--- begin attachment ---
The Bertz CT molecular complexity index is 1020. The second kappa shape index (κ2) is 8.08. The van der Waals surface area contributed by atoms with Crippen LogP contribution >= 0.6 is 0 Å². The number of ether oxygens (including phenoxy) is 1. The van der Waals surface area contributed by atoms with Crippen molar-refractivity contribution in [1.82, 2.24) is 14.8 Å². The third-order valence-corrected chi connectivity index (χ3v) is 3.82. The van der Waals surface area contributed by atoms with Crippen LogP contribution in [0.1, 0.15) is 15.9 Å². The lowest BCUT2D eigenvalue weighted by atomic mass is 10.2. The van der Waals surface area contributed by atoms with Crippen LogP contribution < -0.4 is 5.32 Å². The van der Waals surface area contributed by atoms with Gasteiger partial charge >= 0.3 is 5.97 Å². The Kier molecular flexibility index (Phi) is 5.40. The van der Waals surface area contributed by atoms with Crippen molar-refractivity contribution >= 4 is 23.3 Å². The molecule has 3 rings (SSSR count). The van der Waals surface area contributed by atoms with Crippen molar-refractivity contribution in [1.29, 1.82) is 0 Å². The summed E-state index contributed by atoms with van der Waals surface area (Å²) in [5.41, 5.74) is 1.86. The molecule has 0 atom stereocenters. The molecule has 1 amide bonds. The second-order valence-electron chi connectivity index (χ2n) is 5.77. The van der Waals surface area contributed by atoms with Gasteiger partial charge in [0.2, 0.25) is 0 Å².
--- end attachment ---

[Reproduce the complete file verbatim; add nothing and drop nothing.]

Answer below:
The Bertz CT molecular complexity index is 1020. The second kappa shape index (κ2) is 8.08. The van der Waals surface area contributed by atoms with Crippen LogP contribution >= 0.6 is 0 Å². The number of ether oxygens (including phenoxy) is 1. The van der Waals surface area contributed by atoms with Crippen molar-refractivity contribution in [1.82, 2.24) is 14.8 Å². The third-order valence-corrected chi connectivity index (χ3v) is 3.82. The van der Waals surface area contributed by atoms with Crippen LogP contribution in [0.1, 0.15) is 15.9 Å². The lowest BCUT2D eigenvalue weighted by atomic mass is 10.2. The van der Waals surface area contributed by atoms with Crippen LogP contribution < -0.4 is 5.32 Å². The van der Waals surface area contributed by atoms with Gasteiger partial charge >= 0.3 is 5.97 Å². The Kier molecular flexibility index (Phi) is 5.40. The van der Waals surface area contributed by atoms with Crippen molar-refractivity contribution >= 4 is 23.3 Å². The molecule has 3 rings (SSSR count). The van der Waals surface area contributed by atoms with Crippen molar-refractivity contribution in [1.29, 1.82) is 0 Å². The summed E-state index contributed by atoms with van der Waals surface area (Å²) in [5.41, 5.74) is 1.86. The molecule has 0 atom stereocenters. The molecule has 1 amide bonds. The second-order valence-electron chi connectivity index (χ2n) is 5.77. The van der Waals surface area contributed by atoms with Gasteiger partial charge in [0.2, 0.25) is 0 Å².